Chesprocott: Esposito sees local COVID-19 cases leveling off, more PPE arrives, National Guard visits Elim Park, contact tracing begins
By Dan Nowak
CDTC Communications Staff
CHESHIRE—Although COVID-19-related deaths have risen a little in Cheshire (12 overall), Maura Esposito, director of the Chesprocott Health District, is more upbeat these days and sees a glimmer of light at the end of the coronavirus tunnel.
Esposito was especially proud to relay that Elim Park and its officials were paid a huge compliment on Wednesday for their effort to contain and limit COVID-19 cases. Chesprocott also had a large delivery of PPE (personal protective equipment) on Tuesday, Cheshire volunteers are helping sew together protective tie-back suits (similar to the typical blue scrub suits you see at hospitals) for local health providers and Esposito said she is finally starting to see a flattening of the curve among COVID-19 cases in Cheshire.
“In Cheshire, we have 116 confirmed COVID-19 cases as of today (Wednesday) with 77 in the community and 39 in the health community (32 in nursing homes, five in group homes and two in retirement homes). That might look like a big number, but in our community of 29,000 people, in the overall scheme of things the numbers could be a lot worse.
“People shouldn’t panic because locally the numbers are starting to level off now. We’re at the top of the curve and the numbers are plateauing, although unfortunately we’re seeing more deaths now. Overall, in the three towns Chesprocott covers, we’re at 231 confirmed coronavirus cases (116 in Cheshire, 82 in Wolcott and 33 in Prospect). On April 21, we had 199 COVID-19 cases, so the weekly number is coming down."
Esposito was also excited to get a tractor trailer truck full of PPE delivered.
“Everyone is still fighting for PPE,” Esposito said. “But on Tuesday we got a big load of PPE. Every Tuesday John Hilzinger of Heavy Weight, Inc. allows us to use a truck and we go to the North Haven Recreation Center where the National Guard is in charge of handing out PPE. We bring it back to Cheshire and unload it at the high school. This week we had nine piles of PPE with a lot of KN95 masks, surgical masks and lots of gloves.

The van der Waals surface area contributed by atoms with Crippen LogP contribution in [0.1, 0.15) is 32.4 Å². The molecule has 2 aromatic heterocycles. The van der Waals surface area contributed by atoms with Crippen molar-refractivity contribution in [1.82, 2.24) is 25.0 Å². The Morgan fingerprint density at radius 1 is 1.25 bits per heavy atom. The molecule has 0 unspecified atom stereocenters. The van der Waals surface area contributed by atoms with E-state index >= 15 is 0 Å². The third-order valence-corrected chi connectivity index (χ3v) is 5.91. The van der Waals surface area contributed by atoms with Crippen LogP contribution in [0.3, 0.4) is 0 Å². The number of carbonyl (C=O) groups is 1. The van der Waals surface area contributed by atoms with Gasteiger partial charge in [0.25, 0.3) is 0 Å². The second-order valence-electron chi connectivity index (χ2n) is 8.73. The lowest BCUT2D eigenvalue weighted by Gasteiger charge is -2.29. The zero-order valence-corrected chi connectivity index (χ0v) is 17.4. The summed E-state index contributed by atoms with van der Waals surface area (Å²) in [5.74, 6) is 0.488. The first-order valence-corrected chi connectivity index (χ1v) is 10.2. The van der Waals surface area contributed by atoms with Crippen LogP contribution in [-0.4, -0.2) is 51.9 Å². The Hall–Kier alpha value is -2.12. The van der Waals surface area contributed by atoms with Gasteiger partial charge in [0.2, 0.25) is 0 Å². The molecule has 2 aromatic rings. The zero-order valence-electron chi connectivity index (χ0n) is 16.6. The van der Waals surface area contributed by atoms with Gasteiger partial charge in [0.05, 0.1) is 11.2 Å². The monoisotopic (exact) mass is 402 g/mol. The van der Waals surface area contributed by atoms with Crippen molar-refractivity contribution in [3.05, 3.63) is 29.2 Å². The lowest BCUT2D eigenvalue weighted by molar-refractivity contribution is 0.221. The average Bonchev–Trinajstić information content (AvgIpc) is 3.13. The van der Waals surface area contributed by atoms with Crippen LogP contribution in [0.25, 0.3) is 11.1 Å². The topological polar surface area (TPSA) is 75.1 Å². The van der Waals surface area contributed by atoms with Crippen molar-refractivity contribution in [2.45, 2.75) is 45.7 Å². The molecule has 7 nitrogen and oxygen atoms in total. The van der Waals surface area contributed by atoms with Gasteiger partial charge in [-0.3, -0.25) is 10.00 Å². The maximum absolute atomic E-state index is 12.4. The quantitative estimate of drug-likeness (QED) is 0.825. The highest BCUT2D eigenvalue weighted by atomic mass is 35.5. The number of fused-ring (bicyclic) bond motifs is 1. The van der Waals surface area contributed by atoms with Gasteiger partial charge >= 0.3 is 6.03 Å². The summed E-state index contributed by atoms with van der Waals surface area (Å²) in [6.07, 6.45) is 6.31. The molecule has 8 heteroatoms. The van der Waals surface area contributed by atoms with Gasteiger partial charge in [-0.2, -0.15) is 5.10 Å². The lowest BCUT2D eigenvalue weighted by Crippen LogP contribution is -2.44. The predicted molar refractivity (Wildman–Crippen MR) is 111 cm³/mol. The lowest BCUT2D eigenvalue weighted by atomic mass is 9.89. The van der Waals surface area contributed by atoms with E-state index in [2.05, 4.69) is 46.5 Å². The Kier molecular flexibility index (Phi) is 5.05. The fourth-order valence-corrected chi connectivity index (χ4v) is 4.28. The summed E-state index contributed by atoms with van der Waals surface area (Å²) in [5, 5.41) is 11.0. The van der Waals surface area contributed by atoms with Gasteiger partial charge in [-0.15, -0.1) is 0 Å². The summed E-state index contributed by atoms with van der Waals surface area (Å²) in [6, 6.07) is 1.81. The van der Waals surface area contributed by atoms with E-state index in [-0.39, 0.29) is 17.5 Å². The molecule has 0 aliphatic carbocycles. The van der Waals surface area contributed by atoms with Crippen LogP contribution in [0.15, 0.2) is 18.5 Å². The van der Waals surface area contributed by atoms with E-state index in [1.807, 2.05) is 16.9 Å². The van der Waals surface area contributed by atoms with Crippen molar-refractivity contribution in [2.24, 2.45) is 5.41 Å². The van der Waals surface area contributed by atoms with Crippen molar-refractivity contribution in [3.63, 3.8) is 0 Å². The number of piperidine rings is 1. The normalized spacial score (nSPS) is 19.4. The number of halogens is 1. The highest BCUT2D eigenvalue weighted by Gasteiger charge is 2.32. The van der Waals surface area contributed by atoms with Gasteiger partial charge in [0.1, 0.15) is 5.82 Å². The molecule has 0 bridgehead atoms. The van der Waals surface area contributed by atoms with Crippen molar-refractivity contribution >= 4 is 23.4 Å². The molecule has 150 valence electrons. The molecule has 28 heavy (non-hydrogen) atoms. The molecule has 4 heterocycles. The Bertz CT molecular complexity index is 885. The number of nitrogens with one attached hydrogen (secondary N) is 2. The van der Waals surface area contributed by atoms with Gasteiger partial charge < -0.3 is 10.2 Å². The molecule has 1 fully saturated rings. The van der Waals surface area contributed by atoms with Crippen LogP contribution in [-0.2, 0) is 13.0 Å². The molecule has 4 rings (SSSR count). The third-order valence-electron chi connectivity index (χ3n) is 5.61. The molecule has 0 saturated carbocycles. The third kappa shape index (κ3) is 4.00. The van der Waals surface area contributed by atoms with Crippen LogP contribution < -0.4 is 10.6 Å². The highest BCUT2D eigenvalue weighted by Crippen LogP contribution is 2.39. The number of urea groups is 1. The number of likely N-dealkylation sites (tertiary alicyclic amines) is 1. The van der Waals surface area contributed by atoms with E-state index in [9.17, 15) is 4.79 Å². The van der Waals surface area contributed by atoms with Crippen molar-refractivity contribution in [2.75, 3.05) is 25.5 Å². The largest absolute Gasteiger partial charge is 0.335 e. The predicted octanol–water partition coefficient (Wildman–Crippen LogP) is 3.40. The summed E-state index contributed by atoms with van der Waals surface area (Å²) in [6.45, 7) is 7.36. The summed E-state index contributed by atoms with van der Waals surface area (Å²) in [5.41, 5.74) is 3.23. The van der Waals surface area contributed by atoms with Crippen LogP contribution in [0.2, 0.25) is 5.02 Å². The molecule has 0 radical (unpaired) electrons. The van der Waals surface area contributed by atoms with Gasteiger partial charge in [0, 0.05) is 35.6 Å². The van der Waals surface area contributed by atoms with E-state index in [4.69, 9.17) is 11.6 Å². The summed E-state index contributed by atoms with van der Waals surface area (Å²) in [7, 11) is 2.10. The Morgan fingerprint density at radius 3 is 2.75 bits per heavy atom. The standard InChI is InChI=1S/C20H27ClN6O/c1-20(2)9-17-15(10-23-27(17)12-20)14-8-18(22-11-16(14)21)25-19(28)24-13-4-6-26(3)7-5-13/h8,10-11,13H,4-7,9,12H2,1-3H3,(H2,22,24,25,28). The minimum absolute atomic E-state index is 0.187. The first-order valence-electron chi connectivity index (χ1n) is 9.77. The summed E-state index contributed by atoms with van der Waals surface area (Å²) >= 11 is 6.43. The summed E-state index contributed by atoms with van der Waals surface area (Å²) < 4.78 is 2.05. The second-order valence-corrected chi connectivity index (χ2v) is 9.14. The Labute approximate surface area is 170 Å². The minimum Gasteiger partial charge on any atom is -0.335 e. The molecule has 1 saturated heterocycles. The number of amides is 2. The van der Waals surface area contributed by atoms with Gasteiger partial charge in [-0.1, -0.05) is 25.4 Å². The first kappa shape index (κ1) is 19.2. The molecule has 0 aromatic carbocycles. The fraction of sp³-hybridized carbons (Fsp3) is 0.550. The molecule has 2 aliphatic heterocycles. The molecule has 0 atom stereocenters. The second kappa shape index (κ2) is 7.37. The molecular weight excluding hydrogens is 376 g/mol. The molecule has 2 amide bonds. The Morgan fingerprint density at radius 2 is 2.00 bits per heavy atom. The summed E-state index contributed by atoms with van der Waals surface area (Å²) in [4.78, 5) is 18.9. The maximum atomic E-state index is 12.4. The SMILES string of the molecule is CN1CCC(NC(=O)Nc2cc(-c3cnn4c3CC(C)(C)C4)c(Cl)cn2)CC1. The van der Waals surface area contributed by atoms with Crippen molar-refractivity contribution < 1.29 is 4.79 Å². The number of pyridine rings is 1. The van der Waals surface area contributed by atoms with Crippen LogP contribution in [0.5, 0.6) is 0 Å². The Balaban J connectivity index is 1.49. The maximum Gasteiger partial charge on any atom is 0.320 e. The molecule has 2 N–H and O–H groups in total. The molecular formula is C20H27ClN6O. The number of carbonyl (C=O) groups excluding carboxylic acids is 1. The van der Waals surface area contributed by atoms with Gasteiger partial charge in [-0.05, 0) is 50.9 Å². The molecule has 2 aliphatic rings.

“There is also a huge shortage of tie-back gowns for health providers, so we put out the call for people who can sew to help put these gowns together for us. There is a company in West Haven (ThermaXX) that manufactures pipe insulation but repurposed their factory to make the fabric for these gowns. They cut out the front piece and make the arm pieces separately. What we have to do is sew the arms to the front piece to complete the gown. We’re passing out 200 of these gowns this week to people medically connected in the area like dentists, doctors and urgent care centers."
Esposito said the biggest concern during this pandemic has been with local nursing homes, group homes and elderly homes. On Wednesday, the National Guard paid Elim Park a visit and paid its officials a huge compliment.
“Elim Park had a total of 32 confirmed COVID-19 cases,” Esposito said. “Compared to the size of Elim Park that is a low number. Early on we were told to only test people with symptoms. But Elim Park did something very different early on in this crisis and tested everyone in their facility regardless if they had symptoms or not. I mean everyone.
“They found out early on that they had a lot of people who tested positive for COVID-19 who had no symptoms. They did such a superb job of aggressively testing people and finding positive cases early, and then quarantining them and instituting social distancing, that it limited the outbreak there.
“The state recognized this and the Connecticut Department of Health sent the National Guard to Elim Park to see what they have been doing so they can take that information to other nursing homes."
While the state’s effort to do contact tracing is still in the development stages, Chesprocott is taking the initiative at the local level.
“What we are doing now is calling everyone in our three towns who had the COVID-19 virus to see how many are recovered,” Esposito said. “We write their names down. Then we do our own contact tracing, write those names down on a piece of paper and then input the information in our computer.
“We know how important contact tracing is, and since the state is still in the process of implementing it, we felt it was important that we start doing it on the local level now to get it going locally.”